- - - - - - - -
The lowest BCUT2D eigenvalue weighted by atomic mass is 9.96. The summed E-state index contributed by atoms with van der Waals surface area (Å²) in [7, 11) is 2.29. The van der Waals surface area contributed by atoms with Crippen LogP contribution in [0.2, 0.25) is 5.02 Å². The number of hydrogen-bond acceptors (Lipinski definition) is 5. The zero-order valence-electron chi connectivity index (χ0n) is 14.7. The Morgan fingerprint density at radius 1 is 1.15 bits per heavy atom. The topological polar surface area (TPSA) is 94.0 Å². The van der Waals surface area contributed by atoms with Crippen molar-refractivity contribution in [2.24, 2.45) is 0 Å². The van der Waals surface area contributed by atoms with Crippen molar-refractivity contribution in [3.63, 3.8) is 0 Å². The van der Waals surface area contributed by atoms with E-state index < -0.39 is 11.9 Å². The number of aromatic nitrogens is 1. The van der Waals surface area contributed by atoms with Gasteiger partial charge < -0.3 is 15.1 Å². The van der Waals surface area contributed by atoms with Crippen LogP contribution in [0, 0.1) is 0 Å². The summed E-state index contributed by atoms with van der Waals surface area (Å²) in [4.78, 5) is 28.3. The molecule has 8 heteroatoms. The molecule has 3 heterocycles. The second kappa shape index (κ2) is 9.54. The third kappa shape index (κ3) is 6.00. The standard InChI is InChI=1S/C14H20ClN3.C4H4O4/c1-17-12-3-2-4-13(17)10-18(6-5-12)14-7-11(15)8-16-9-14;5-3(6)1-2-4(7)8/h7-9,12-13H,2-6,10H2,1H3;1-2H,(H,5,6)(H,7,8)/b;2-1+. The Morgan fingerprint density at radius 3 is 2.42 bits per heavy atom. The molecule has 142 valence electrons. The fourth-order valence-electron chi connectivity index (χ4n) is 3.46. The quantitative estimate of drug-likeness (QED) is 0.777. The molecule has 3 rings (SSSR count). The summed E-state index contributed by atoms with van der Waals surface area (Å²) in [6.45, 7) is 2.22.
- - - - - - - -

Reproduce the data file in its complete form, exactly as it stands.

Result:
The lowest BCUT2D eigenvalue weighted by atomic mass is 9.96. The summed E-state index contributed by atoms with van der Waals surface area (Å²) in [7, 11) is 2.29. The van der Waals surface area contributed by atoms with Crippen LogP contribution in [0.2, 0.25) is 5.02 Å². The number of hydrogen-bond acceptors (Lipinski definition) is 5. The zero-order valence-electron chi connectivity index (χ0n) is 14.7. The Morgan fingerprint density at radius 1 is 1.15 bits per heavy atom. The topological polar surface area (TPSA) is 94.0 Å². The van der Waals surface area contributed by atoms with Crippen molar-refractivity contribution in [2.24, 2.45) is 0 Å². The van der Waals surface area contributed by atoms with Crippen molar-refractivity contribution in [3.63, 3.8) is 0 Å². The van der Waals surface area contributed by atoms with E-state index < -0.39 is 11.9 Å². The number of aromatic nitrogens is 1. The van der Waals surface area contributed by atoms with Gasteiger partial charge < -0.3 is 15.1 Å². The van der Waals surface area contributed by atoms with Crippen LogP contribution in [0, 0.1) is 0 Å². The summed E-state index contributed by atoms with van der Waals surface area (Å²) in [4.78, 5) is 28.3. The molecule has 8 heteroatoms. The molecule has 3 heterocycles. The second kappa shape index (κ2) is 9.54. The third kappa shape index (κ3) is 6.00. The standard InChI is InChI=1S/C14H20ClN3.C4H4O4/c1-17-12-3-2-4-13(17)10-18(6-5-12)14-7-11(15)8-16-9-14;5-3(6)1-2-4(7)8/h7-9,12-13H,2-6,10H2,1H3;1-2H,(H,5,6)(H,7,8)/b;2-1+. The Morgan fingerprint density at radius 3 is 2.42 bits per heavy atom. The molecule has 142 valence electrons. The fourth-order valence-electron chi connectivity index (χ4n) is 3.46. The quantitative estimate of drug-likeness (QED) is 0.777. The molecule has 3 rings (SSSR count). The summed E-state index contributed by atoms with van der Waals surface area (Å²) in [6.45, 7) is 2.22.